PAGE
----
With spring vegetable gardens comes pests

April 28, 2010 at midnight
Updated April 27, 2010 at 11:28 p.m.

By Laurie Garretson

April is the time for spring vegetable gardens. More and more people are growing their own fruits and vegetables and doing it organically. Unfortunately, with a garden comes pests. This time of year, there are many questions about battling all these unwanted creatures.

If you have grown squash, cucumbers, melons or gourds you probably know what a squash bug is.

This pest looks like a long, dark brown stink bug with fine hairs on its flat abdomen. These pests usually spend most of their time on the underside of leaves or around the base of the plant.

Squash bugs are insects with a sucking mouth piece, and that's just what they do with it. They suck nutrients from plants, and this action then disrupts the flow of water and nutrients to other areas of the plant. This causes leaves to wilt and already stressed or immature plants can die.

As squash bugs inject their mouth piece into the plants to suck out juices, they also can inject different types of harmful bacteria. This bacteria can lead to diseases that will cause leaves to wilt or blacken. Many times plants become so infected that there is a severe loss of production or in many cases the plant dies.

Many gardeners plant several succession plantings of squash to replace any that might be destroyed from pests or diseases. Some gardeners like to use floating-row covers to keep pests away and then hand pollinate the plants themselves.

Some prefer to grow their squash vertically instead of sprawled directly on the ground and report much less trouble from pests.

Once you have the squash bugs, you can use natural plant based produces to help control them; products like Neem Oil and Orange Oil.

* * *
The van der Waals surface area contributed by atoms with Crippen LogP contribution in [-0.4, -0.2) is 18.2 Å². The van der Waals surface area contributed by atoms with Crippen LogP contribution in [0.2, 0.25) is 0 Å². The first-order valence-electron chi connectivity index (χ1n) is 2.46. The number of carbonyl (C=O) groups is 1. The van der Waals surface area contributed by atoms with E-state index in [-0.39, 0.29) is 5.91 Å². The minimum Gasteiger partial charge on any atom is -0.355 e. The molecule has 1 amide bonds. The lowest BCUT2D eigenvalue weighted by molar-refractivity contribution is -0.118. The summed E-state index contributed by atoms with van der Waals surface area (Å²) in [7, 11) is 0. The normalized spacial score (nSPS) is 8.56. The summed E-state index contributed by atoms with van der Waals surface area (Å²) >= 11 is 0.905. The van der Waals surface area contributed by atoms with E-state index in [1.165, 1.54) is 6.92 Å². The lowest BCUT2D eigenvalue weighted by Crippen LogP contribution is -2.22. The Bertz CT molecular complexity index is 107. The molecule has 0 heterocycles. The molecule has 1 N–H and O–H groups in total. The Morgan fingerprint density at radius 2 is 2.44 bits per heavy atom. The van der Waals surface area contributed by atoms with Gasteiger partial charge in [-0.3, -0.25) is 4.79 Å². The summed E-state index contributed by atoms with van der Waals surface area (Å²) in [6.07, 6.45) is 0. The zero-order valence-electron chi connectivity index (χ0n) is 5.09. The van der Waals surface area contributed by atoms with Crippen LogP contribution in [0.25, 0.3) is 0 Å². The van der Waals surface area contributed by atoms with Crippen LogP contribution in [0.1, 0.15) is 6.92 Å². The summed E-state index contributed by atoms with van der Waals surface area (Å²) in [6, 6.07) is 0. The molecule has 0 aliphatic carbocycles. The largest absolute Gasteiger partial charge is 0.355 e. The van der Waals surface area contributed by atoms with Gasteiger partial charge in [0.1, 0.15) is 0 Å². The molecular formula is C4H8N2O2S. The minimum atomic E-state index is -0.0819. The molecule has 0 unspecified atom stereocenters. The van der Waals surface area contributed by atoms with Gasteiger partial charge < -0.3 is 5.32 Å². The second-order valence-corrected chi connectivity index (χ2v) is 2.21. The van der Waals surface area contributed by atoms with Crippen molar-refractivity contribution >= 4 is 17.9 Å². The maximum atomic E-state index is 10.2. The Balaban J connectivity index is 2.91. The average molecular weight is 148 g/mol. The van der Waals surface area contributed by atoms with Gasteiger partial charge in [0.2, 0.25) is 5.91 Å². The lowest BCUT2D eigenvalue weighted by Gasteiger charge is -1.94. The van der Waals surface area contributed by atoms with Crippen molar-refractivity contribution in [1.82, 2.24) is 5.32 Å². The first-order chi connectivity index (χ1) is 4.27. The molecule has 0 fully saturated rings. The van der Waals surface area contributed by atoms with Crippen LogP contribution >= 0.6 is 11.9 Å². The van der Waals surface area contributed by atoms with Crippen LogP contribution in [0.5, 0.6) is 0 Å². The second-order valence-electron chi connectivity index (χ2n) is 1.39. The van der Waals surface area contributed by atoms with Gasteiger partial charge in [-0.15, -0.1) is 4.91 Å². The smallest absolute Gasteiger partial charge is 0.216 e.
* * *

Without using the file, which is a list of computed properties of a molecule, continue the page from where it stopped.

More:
Another pest we need to watch for on our squash plants are squash bores. These guys come from a dark gray moth with red hind legs. Unlike most moths that usually fly at night, this one will fly all around the plants during the day.

The moth lays small, brown, individual eggs on the leaves and the plant stalk. An egg will hatch within a week, and the small worm immediately bores into the base of the plants stem. The worm travels up the stalk feeding on the plant for several weeks. This will cause plants to severely wilt and die.

To prevent squash bores, keep natural products like Dipel powder sprinkled around the base of each of the plant stems. This is a powder form of the BT (Bacillus thuringiensis) product that's safe to use in the garden and only harms worms. With one bite of this product, any worm will die.

Keep a close watch on the base of your plant stems. A sawdust-like material at the base of the stem will indicate a squash bore. Once the worm is in the stem, you can inject some liquid BT into the stem with a large hypodermic needle.

I have heard of gardeners who carry a Shop Vac around with them while in their gardens to suck up squash bugs, squash bore moths and any other pests they might encounter.

Others claim to have great success with using guineas. Guineas love bugs like squash bugs. Just two guineas can eliminate a lot of pests.

Until next time, let's try to garden with nature, not against it, and maybe all our weeds will become wildflowers.

Laurie Garretson is a Victoria gardener and nursery owner. Send your gardening questions to laurie@vicad.com or in care of the Advocate, P.O. Box 1518, Victoria, TX 77902.



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